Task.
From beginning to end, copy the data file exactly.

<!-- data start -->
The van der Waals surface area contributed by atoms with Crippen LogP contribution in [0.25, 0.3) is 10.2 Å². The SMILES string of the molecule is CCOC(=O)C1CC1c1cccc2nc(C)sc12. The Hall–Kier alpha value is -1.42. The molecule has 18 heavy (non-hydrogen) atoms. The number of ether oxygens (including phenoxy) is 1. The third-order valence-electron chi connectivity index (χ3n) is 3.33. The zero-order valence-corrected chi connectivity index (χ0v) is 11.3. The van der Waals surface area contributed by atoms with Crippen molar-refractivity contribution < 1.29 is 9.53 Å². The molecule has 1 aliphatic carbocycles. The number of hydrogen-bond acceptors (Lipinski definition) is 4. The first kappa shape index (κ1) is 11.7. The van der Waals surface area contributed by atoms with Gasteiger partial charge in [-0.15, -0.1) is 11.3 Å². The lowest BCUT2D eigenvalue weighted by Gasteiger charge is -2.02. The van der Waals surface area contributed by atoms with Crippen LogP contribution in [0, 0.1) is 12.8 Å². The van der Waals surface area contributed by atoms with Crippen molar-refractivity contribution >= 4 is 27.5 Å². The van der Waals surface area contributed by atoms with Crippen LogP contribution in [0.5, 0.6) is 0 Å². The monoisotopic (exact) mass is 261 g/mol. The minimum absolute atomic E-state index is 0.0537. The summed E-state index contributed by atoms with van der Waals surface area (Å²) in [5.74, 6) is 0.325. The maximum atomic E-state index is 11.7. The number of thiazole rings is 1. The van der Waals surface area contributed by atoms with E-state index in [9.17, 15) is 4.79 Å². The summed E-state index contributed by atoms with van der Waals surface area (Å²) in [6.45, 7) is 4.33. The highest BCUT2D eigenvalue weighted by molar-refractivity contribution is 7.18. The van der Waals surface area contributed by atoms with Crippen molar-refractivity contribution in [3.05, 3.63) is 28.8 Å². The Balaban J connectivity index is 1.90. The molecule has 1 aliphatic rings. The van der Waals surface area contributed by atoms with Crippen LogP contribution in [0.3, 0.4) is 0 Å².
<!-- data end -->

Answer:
The van der Waals surface area contributed by atoms with Crippen LogP contribution in [0.25, 0.3) is 10.2 Å². The SMILES string of the molecule is CCOC(=O)C1CC1c1cccc2nc(C)sc12. The Hall–Kier alpha value is -1.42. The molecule has 18 heavy (non-hydrogen) atoms. The number of ether oxygens (including phenoxy) is 1. The third-order valence-electron chi connectivity index (χ3n) is 3.33. The zero-order valence-corrected chi connectivity index (χ0v) is 11.3. The van der Waals surface area contributed by atoms with Crippen molar-refractivity contribution < 1.29 is 9.53 Å². The molecule has 1 aliphatic carbocycles. The number of hydrogen-bond acceptors (Lipinski definition) is 4. The first kappa shape index (κ1) is 11.7. The van der Waals surface area contributed by atoms with Gasteiger partial charge in [-0.15, -0.1) is 11.3 Å². The lowest BCUT2D eigenvalue weighted by Gasteiger charge is -2.02. The van der Waals surface area contributed by atoms with Crippen LogP contribution in [0, 0.1) is 12.8 Å². The van der Waals surface area contributed by atoms with Crippen molar-refractivity contribution >= 4 is 27.5 Å². The van der Waals surface area contributed by atoms with Crippen LogP contribution in [0.5, 0.6) is 0 Å². The monoisotopic (exact) mass is 261 g/mol. The minimum absolute atomic E-state index is 0.0537. The summed E-state index contributed by atoms with van der Waals surface area (Å²) in [5.74, 6) is 0.325. The maximum atomic E-state index is 11.7. The number of thiazole rings is 1. The van der Waals surface area contributed by atoms with E-state index in [9.17, 15) is 4.79 Å². The summed E-state index contributed by atoms with van der Waals surface area (Å²) in [6.45, 7) is 4.33. The highest BCUT2D eigenvalue weighted by molar-refractivity contribution is 7.18. The van der Waals surface area contributed by atoms with Crippen molar-refractivity contribution in [3.05, 3.63) is 28.8 Å². The Balaban J connectivity index is 1.90. The molecule has 1 aliphatic rings. The van der Waals surface area contributed by atoms with Crippen LogP contribution in [0.3, 0.4) is 0 Å².